A heated bed helps greatly to avoid the warp problems and permits the print without using raft!
There had been some good results using ABS and PLA on it. Here are some links of tests made with results:
- The heated bed of NopHead;
- NopHead tests on ABS using heated bed - (Casainho follow the same steps and got the same results);
- NopHead tests on PLA, PCL and HDPE, using heated bed;
Please verify all the information on this page, looking on the many blog messages about this subject over Internet.
We started a discussion on forum with the goal to start gathering ideas and help for make the heated bed. Please discuss there.
We should use kapton tape on top of the heated bed, since hot extruded plastic sticks very well to it and also it's easy to peel off the piece from it in the end of print, without damage the piece and the kapton tape.
The tested temperature values for the heated bed are 220ºC for ABS plastic and 55ºC for PLA plastic. Bed should be heated to that temperature values before starting printing and keep that values during printing. The first layer should be printed at a slower speed, like 3mm/s.
Heated bed can be build using a flat aluminium sheet of 6mm. It needs to be flat and be aluminium because it is a very good conductor, so the heat will be even across the whole bed with only a few heating elements.
Heated be should be insulated on bottom side, maybe using foam board. Also it should use insulating stand-offs.
For power the bed, you should use a PC PSU that can output at least 10A @ 12V. If you need more power on your bed than you need more power input and vice-versa.
The heated elements can be nichrome wire or power resistors. Nichrome wire is cheaper and takes less space.
There electronic control circuit [NOT TESTED YET] can be the following one. It uses a Arduino to read temperature from a sensor e turn on/off one power mosfet. Target and current temperature values can be seen on a LCD. Target temperature can be selected using three buttons.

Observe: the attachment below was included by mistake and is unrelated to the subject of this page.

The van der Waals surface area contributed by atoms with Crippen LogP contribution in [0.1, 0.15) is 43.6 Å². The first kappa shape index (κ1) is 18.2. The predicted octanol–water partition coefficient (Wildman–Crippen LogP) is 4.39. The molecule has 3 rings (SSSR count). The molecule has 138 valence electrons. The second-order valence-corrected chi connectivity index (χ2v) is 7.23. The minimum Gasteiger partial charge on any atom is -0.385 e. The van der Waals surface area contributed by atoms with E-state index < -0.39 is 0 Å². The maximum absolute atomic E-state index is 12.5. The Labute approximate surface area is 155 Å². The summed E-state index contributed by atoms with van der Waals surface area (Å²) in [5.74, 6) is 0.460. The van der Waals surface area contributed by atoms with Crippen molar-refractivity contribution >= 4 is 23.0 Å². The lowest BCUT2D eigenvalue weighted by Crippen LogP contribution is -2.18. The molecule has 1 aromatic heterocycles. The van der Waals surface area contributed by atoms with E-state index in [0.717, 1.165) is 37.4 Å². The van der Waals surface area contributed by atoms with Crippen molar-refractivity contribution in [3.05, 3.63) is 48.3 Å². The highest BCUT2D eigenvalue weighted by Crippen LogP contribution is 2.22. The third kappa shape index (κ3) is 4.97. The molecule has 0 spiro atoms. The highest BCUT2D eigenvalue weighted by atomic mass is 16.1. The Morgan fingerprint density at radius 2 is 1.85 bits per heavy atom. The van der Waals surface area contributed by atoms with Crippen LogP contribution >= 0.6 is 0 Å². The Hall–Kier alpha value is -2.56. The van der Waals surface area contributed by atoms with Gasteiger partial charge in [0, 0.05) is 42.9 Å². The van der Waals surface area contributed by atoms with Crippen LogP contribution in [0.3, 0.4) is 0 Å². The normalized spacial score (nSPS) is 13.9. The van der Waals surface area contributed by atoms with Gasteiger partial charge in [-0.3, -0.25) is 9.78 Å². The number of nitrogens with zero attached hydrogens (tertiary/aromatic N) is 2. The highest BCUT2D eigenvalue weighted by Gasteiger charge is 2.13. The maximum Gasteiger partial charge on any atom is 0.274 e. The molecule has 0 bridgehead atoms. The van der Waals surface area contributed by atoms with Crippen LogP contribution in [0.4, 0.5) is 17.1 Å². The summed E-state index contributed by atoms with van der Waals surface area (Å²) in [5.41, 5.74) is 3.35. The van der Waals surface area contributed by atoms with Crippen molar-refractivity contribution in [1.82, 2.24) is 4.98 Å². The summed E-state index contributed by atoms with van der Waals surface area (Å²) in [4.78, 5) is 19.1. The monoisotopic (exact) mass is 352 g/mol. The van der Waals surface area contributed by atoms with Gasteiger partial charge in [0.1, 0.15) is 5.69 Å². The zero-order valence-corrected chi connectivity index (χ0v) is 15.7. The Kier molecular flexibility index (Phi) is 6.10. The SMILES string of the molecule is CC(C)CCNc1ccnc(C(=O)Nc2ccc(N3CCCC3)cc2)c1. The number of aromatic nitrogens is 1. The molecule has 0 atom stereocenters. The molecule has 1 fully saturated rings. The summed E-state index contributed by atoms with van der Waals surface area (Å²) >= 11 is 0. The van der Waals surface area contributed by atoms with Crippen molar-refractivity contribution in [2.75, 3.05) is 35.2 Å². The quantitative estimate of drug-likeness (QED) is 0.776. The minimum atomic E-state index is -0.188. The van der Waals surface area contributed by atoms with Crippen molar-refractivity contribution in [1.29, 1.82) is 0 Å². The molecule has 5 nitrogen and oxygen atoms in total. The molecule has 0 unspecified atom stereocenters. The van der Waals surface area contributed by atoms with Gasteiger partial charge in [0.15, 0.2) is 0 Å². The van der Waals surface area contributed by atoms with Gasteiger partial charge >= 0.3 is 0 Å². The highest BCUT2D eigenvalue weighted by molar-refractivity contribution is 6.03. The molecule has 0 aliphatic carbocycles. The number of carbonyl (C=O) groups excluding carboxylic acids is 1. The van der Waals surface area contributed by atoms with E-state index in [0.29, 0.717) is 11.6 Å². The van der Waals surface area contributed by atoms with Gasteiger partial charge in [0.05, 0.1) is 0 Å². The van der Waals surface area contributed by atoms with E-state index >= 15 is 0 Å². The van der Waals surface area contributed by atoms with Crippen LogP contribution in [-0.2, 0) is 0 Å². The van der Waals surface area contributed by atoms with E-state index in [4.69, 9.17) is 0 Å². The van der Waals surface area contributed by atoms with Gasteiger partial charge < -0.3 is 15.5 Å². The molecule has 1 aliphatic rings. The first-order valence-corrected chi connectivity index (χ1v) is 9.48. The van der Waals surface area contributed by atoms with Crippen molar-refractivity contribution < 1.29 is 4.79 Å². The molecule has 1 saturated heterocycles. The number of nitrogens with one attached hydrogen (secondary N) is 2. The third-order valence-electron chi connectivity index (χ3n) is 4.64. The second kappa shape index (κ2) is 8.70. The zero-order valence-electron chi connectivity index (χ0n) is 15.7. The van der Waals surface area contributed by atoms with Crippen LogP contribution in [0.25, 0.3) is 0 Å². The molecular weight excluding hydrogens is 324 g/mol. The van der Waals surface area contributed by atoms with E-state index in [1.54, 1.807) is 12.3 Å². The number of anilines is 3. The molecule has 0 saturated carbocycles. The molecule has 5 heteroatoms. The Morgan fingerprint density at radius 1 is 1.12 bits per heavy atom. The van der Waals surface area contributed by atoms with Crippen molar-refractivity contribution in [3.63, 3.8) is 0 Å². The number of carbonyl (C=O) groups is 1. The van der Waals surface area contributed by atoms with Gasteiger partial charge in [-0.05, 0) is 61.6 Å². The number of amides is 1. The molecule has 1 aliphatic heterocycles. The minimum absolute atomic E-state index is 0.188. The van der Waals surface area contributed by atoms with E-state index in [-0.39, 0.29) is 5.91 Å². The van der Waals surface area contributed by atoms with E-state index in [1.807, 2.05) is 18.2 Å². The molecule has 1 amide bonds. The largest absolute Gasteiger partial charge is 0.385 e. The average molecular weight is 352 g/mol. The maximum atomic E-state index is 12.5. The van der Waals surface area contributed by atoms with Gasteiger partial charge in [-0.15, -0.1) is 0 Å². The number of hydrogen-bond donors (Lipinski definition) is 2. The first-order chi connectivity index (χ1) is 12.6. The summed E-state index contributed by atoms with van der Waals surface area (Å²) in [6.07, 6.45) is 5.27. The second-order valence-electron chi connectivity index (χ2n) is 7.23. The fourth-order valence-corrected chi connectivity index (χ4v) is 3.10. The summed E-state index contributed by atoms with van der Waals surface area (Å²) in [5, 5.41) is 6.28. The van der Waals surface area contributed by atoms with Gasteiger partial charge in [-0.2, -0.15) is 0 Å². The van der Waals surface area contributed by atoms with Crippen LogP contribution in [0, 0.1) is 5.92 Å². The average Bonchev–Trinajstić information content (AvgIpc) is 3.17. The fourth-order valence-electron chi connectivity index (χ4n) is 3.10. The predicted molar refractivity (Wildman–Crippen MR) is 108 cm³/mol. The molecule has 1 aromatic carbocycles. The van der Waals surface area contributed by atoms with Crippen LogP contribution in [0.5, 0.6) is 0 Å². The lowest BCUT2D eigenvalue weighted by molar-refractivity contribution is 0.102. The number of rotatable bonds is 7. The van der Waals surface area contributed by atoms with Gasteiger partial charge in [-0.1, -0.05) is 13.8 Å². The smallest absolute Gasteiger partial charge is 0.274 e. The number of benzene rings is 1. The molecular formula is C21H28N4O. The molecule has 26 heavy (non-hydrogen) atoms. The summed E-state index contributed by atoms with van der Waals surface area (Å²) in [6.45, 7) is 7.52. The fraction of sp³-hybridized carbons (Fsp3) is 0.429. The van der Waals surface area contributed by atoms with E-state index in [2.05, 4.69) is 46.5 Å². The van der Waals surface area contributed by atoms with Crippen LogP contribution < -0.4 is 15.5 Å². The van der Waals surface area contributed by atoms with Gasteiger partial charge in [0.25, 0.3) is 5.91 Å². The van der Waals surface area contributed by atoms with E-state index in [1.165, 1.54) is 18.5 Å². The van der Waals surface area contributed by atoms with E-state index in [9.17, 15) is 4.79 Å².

The TSIC101 is source with +5V from Arduino board. It outputs a linear voltage between 0 and 1 volt, 0 volt for -50ºC and 1 volt for 150ºC.
Ardunio can be configured to have an ADC voltage reference of 1.1V, which means it can read steps of 1.1V/10bits ~= 1mV.
Since TSIC101 outputs 5mV for each 1ºC, Arduino will be able to measure each step of 0.2ºC (TSIC101 resolution is 0.1ºC).
We may not let the TSIC101 going over 140ºC for his safety, since 150ºC is the maximum.
The power mosfet FDB8880 is rated for maximum VDss of 30V, which means it can cut at least 24V, however we will be using 12V. It can cut also as maximum 11A if have a good dissipation.
It is controlled by Arduino digital 6 which can output a PWM signal of +5V.
The diode D1 is a protection against any possible voltage surges because of commuting the heater element.
The three buttons let user select the target temperature. More functionalities can be added to firmware and use these three buttons to navigate on menus, for example.
The Arduino have pull-up resistors that should be enable for the buttons working correctly.
The LED can be used to signal something to user. It is a 20mA LED with 2V Vf.
- There is no need to implement PID control on firmware, but it can be done.
- Last temperature values inputed by user should be saved on EEPROM, so user do not need to input it again.
- There could be a few profiles (with temperature value changed by user), one for each kind of plastic, like for ABS target temperature = 120ºC and PLA target temperature = 55ºC.
- Maybe a cool down slope is important, like let user define how much time the bed should take to go from target temperature to final one.